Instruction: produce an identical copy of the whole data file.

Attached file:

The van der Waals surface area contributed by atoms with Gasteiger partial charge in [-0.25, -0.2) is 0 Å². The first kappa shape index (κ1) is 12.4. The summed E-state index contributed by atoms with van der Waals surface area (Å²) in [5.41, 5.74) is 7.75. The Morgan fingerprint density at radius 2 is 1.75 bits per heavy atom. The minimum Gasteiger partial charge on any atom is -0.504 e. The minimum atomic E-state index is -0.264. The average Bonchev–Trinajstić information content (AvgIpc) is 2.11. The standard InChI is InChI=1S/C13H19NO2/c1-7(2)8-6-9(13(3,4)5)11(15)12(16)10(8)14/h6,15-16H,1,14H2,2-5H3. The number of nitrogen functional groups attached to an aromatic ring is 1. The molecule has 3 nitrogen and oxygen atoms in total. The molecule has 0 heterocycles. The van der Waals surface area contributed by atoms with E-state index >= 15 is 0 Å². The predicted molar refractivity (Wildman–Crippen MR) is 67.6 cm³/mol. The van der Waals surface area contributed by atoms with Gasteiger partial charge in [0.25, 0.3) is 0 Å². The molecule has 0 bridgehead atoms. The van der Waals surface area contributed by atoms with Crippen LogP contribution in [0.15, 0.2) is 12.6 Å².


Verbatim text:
The van der Waals surface area contributed by atoms with Gasteiger partial charge in [-0.25, -0.2) is 0 Å². The first kappa shape index (κ1) is 12.4. The summed E-state index contributed by atoms with van der Waals surface area (Å²) in [5.41, 5.74) is 7.75. The Morgan fingerprint density at radius 2 is 1.75 bits per heavy atom. The minimum Gasteiger partial charge on any atom is -0.504 e. The minimum atomic E-state index is -0.264. The average Bonchev–Trinajstić information content (AvgIpc) is 2.11. The standard InChI is InChI=1S/C13H19NO2/c1-7(2)8-6-9(13(3,4)5)11(15)12(16)10(8)14/h6,15-16H,1,14H2,2-5H3. The number of nitrogen functional groups attached to an aromatic ring is 1. The molecule has 3 nitrogen and oxygen atoms in total. The molecule has 0 heterocycles. The van der Waals surface area contributed by atoms with E-state index >= 15 is 0 Å². The predicted molar refractivity (Wildman–Crippen MR) is 67.6 cm³/mol. The van der Waals surface area contributed by atoms with Gasteiger partial charge in [0.25, 0.3) is 0 Å². The molecule has 0 bridgehead atoms. The van der Waals surface area contributed by atoms with Crippen LogP contribution in [0.15, 0.2) is 12.6 Å².